iFavr began with a simple rhetorical question: “are surveys hot or not?” The answer was a clear “no!”
New York (PRWEB) May 04, 2017
The brainchild of Australian entrepreneur Anton Parsons, the iFavr app, was designed to put student users in control of surveys. TechnoSIP, a New York based firm was selected to develop the app based on their expertise in AI and big data solutions.
Understanding the iFavr App
iFavr is a free app with a simplified format for creating polls, allowing users to design and publish new survey material with ease. When users want to create a new question or answer an existing one, they simply fill out three lines. The first, labelled “iFavr,” contains the item that they think is the best. The second, labelled “over,” contains the item they consider to be the next best after the first item. Finally, the third item, labelled with a question mark, describes the context of the question.
Say that a user wants to create a “would you rather” poll to see which countries potential backpackers like to travel through. They could enter “Portugal” in the first line, “Brazil” in the second,” and “the best country to backpack through” in the final line. The app will then publish “iFavr Portugal over Brazil the best country to backpack through” as a publicly accessible quiz.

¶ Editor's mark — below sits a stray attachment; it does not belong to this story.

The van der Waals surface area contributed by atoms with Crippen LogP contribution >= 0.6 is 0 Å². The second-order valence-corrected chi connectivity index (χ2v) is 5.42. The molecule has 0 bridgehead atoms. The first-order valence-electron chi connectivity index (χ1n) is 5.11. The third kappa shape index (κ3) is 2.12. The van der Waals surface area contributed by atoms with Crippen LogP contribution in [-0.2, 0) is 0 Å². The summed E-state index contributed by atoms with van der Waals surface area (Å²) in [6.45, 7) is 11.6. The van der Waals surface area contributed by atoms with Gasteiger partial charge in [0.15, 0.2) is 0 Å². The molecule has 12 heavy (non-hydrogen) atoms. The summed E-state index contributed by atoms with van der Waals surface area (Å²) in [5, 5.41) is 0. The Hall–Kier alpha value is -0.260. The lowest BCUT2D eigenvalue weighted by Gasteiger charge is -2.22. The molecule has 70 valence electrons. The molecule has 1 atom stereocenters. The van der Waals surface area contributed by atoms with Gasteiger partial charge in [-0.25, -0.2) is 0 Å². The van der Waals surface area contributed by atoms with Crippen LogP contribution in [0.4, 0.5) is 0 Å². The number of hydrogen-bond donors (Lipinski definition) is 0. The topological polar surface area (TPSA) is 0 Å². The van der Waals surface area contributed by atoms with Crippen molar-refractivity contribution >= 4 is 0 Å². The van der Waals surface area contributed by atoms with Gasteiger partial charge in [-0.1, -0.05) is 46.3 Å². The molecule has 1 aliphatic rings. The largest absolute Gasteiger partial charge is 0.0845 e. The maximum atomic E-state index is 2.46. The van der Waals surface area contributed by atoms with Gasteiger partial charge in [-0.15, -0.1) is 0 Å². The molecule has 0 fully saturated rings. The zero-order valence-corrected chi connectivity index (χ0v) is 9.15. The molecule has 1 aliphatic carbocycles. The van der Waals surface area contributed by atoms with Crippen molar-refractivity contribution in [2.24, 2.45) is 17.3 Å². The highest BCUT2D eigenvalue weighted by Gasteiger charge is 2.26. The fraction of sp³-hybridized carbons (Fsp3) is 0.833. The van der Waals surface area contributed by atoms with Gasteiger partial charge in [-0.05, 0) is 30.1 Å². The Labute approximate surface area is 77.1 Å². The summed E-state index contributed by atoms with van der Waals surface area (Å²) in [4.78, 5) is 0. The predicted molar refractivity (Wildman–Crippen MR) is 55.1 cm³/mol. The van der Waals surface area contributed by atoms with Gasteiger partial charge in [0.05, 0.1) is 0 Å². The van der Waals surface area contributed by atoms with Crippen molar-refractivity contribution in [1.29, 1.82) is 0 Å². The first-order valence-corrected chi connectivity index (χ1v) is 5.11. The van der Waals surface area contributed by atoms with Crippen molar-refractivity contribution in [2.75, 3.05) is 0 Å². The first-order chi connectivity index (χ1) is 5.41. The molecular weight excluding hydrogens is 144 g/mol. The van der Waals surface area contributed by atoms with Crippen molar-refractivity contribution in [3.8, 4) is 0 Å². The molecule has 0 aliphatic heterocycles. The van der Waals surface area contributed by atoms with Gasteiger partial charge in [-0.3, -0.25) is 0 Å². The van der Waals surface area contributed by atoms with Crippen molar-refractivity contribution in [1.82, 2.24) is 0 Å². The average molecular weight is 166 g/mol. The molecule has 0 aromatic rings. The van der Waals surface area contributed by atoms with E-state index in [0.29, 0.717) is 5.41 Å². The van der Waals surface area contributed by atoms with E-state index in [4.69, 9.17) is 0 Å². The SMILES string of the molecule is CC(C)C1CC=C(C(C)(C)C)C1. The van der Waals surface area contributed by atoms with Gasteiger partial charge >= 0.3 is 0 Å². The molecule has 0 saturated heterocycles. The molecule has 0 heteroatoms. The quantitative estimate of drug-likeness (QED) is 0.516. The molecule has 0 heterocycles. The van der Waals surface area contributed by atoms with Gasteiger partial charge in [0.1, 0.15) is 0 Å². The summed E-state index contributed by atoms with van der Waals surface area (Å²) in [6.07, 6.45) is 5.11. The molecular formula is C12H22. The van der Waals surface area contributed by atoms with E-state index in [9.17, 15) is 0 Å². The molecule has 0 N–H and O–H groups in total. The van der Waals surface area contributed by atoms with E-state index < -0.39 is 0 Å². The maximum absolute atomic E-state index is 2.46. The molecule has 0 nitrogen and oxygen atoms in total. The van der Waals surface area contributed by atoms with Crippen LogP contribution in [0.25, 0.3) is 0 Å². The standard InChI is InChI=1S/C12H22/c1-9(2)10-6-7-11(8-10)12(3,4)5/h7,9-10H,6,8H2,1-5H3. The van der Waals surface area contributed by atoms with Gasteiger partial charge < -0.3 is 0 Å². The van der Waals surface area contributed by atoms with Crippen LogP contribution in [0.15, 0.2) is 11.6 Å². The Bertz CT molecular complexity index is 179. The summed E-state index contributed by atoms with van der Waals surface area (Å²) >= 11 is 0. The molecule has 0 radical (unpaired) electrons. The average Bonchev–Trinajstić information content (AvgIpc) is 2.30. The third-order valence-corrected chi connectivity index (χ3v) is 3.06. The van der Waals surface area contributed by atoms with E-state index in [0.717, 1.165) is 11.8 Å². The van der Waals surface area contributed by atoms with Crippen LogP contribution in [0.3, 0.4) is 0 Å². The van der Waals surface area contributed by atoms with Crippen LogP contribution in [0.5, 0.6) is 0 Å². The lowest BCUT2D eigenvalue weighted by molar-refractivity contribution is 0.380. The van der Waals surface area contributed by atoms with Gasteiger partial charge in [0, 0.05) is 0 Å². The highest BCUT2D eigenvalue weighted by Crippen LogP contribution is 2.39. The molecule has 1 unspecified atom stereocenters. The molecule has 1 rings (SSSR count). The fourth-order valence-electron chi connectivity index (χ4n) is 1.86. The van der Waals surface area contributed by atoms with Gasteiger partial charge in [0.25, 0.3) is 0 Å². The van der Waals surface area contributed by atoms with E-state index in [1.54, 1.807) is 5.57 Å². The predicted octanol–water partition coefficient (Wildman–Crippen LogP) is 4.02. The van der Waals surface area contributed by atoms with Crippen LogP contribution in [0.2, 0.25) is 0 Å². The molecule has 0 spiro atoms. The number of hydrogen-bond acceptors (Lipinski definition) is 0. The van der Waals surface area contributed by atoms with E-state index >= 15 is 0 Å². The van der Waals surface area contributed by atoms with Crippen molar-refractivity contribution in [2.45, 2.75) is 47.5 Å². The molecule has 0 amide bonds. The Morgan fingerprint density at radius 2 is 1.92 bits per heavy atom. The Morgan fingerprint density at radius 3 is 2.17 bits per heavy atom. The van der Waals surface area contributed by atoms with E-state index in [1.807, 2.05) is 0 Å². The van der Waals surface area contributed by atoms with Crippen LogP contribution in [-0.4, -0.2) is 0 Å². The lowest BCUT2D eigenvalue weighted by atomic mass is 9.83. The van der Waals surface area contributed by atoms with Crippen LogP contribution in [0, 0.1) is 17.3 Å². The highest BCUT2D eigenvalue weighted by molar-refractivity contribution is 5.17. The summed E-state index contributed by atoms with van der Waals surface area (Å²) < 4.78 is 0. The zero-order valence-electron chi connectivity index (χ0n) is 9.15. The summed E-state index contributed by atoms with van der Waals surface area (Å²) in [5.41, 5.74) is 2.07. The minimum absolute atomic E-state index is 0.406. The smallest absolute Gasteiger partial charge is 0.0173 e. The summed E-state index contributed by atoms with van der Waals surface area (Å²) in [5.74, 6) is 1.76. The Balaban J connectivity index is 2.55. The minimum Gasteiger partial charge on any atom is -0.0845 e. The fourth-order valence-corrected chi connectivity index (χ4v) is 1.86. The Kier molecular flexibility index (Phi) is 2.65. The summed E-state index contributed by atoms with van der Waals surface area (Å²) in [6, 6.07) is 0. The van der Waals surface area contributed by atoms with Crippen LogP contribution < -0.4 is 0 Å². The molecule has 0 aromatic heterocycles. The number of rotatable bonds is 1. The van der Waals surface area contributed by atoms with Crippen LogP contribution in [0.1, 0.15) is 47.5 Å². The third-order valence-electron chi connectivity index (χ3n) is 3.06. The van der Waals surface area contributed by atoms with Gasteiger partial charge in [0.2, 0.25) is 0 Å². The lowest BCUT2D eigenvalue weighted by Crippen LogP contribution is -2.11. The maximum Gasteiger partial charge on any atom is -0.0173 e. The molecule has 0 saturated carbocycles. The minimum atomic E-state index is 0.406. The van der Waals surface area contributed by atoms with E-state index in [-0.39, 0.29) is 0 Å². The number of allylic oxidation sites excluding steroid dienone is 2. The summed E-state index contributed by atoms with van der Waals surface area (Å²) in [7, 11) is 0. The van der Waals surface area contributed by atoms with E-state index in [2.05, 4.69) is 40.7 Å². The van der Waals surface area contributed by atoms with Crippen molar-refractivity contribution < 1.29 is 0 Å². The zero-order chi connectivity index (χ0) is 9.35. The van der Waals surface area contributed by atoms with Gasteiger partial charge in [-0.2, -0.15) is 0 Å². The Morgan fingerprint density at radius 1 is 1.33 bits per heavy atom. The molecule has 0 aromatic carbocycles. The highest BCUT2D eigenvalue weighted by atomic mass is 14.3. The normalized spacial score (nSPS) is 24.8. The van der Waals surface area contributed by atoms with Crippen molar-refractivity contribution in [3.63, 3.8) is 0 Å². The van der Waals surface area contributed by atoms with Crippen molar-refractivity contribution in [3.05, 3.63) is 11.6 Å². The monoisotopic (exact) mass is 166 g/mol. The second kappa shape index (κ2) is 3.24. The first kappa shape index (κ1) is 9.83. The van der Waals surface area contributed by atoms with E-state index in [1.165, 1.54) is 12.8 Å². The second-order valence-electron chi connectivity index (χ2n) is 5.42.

Once a quiz has been published, other users can access it and contribute their own answer choices. Say another user found the backpacking quiz but decided that neither Portugal nor Brazil was a suitable entry, instead believing that Nicaragua was the best country to backpack through. They could take the quiz and enter “Nicaragua over Portugal the best country to backpack through.” This entry would be visible to other users in the quiz results, making it clear that the initial two answers did not represent the full range of opinions on this subject.
Metrics & Measurements